Firms Buying Their Way Into the High Court Club
Once a tiny specialty, Supreme Court work is growing
It is billed as the most important patent case of the decade, and the companies on each side, eBay Inc. and MercExchange, a one-time online auction site, have fought tooth and nail. Both hired top counsel to fight the case, but when they needed to move to the Supreme Court, eBay wasn't taking any chances.
The question, how easy it should be for a patent holder to win an injunction against an infringer, was too important. Too important, apparently, to leave only to Jeffrey Randall, a veteran litigator now with megafirm Skadden, Arps, Slate, Meagher & Flom.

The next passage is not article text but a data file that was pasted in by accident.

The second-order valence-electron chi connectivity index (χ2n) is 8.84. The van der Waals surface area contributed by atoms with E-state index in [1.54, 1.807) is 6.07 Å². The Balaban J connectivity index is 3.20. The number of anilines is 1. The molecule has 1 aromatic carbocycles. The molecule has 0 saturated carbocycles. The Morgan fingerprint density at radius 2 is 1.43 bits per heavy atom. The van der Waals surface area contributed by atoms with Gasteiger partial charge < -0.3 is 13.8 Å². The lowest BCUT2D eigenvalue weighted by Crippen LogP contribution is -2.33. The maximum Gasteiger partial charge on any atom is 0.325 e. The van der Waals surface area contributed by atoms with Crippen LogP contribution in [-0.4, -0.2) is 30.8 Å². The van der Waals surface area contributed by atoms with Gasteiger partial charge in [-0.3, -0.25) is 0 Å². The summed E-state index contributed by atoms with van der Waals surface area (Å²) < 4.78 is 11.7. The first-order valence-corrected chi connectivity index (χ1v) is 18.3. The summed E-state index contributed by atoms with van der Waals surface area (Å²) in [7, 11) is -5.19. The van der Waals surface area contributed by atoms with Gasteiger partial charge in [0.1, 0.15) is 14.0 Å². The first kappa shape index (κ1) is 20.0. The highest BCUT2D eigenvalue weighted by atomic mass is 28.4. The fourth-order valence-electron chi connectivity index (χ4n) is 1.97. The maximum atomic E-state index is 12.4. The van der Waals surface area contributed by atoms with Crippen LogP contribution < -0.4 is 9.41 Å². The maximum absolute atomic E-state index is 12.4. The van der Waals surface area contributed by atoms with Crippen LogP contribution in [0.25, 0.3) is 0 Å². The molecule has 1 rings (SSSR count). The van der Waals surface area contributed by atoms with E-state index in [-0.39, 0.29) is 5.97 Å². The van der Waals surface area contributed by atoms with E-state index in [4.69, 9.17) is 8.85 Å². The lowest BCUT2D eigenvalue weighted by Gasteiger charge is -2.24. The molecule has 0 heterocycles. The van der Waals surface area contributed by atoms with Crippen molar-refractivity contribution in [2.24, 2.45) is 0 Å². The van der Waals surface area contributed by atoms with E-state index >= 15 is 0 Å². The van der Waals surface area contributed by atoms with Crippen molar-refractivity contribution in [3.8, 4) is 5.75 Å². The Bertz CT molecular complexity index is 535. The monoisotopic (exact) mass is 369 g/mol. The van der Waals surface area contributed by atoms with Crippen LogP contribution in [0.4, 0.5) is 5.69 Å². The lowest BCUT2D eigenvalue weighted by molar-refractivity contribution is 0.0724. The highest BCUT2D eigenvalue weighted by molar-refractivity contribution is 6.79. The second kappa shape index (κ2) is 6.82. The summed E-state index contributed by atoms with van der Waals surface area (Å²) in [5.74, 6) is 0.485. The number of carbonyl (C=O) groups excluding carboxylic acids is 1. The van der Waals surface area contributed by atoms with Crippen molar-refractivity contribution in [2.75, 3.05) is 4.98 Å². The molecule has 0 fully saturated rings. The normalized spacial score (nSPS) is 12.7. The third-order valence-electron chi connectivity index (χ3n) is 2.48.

Instead the online auction giant reached for a familiar high court advocate, Carter Phillips of Sidley Austin, whose argument before the Supreme Court on Wednesday on behalf of eBay will be his 49th.
At MercExchange, Phillips' hire had a ripple effect. The company shoved aside Hunton & Williams for its Court argument, hiring Seth Waxman, the former Clinton administration solicitor general.
MercExchange's lawyers got it. "When you get to the Supreme Court it's a very small club, and you want people who are polished practitioners," says Scott Robertson, Hunton's lead partner on the case.